American Alpine Jounrna and Accidents in North American Climbing

Aconcagua

  • Feature Article
  • Climb Year:
  • Publication Year: 1987

Aconcagua

Carles Capellas and Josep Paytubi, Servei General d’Informació de Muntanya

The idea of a new map of Aconcagua was partly inspired as a continuation of the Cuadernos de Alpinismo (“Mountaineering Notebooks”)* and partly because of the difficulty of getting good maps of the region. Excellent work by Robert Helbing (1919) was later adapted by Federico Reichert in Exploración de la Alta Cordillera de Mendoza (Buenos Aires, 1929). Another good source is Luis Lliboutry’s Nieves y Glaciares de Chile (Santiago, 1956). Maps of less quality and accuracy are published by the Instituto Geográfico Militar Argentino. In addition to their limited availability, Aconcagua is placed where the four 1:50 000 sheets (3369-7-4, 3369-8-3, 3369-13-2 and 3369-14-1) come together. A small topographic map appears in Berge der Welt VII (1952), later adapted by Mario Fantin in his works and by Kenji Yairi in Sangaku LXII (1967). A detailed study of this region would not omit reference also to the works of Martin Conway, Edward FitzGerald, Luis Risopatrón, Evelio Echevarría.

To make this a serious, concise study, we have collaborated with the expert Polish cartographer Jerzy Wala, who has carried out the main part of the cartographic work, using the wealth of photographic material from the Polish expeditions of 1934 and 1985, and with Evelio Echevarría for his advice and revisions. Basic cartographic material was also supplied by the Servei General d’lnformació de Muntanya in collaboration with Dr. Zdzislaw Ryn, who helped coordinate the work in Poland.

Routes. At this time Aconcagua has been climbed by fourteen routes which vary in difficulty from the Normal Route to the Slovene Route to the south summit. (The names of those who made the first ascent and the date appear in parentheses at the end of each route.)

1. Normal Route: This starts from the Plaza de Mulas at the head of the Horcones valley and heads northwest beside the Upper Horcones Glacier. At the foot of Cerro Manso it turns right, leaving the Gran Acarreo on the right, to gain the large plateau on the north ridge. The ridge descends to here from the summit. It winds east and then west towards the ridge which connects Aconcagua’s two summits (the Guanaco ridge). The ridge is reached by a 260-meter-high couloir (the Canaleta). Once on the ridge, the summit is easily reached. (Matthias Zurbriggen, 1897.)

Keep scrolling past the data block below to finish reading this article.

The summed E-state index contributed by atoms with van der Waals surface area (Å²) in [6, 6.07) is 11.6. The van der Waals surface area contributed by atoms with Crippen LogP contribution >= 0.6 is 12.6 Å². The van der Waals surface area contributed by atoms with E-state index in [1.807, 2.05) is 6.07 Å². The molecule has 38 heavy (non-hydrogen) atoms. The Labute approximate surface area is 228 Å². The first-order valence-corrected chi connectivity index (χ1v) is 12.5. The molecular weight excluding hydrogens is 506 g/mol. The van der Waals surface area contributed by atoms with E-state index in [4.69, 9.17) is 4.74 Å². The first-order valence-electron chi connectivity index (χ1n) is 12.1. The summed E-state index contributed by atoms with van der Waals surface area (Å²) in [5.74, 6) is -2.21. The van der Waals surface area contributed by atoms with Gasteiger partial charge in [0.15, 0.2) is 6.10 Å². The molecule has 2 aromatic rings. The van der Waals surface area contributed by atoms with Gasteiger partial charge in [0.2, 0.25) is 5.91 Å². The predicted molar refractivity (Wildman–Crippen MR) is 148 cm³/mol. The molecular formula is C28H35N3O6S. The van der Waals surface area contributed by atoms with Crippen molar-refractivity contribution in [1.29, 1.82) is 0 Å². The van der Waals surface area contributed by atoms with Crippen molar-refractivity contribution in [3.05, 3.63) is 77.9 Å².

2. Glaciar de los Polacos (Polish Glacier): After heading towards, but not to, the Ameghino Col, one starts up the left edge of the glacier to reach the summit ridge, which leads easily to the summit. This is now considered the normal route from the east. (Wiktor Ostrowski, Stefan Daszynski, Konstanty Jodko-Narkiewicz, Stefan Osiecki, 1934.)

3. Ibáñez-Marmillod Route. This complicated and little-used route slabs around the west side of the mountain to reach the south ridge by traverses and gullies. Although it is difficult to follow, it gives you a complete idea of the mountain, particularly when combined with a traverse made by descending the Normal or Polish Glacier Route. (Franciso Ibáñez, Frédéric and Doris Mar- millod, Fernando Grajales, 1953.) 3a. 1979 Variant. This variant is more direct and no more difficult than the Ibáñez-Marmillod Route. (Martín Zabaleta, Xavier Erro, Joan Hugas, 1979.) 3b. Mendocino Route. This variant in getting to the south ridge passes over Cerro Piramidal, which is reached by ascending the Quebrada Sargento Mas. At 6100 meters it joins the Ibáñez-Marmillod Route. (Carlos Sansoni, Sergio Buglio, 1982.)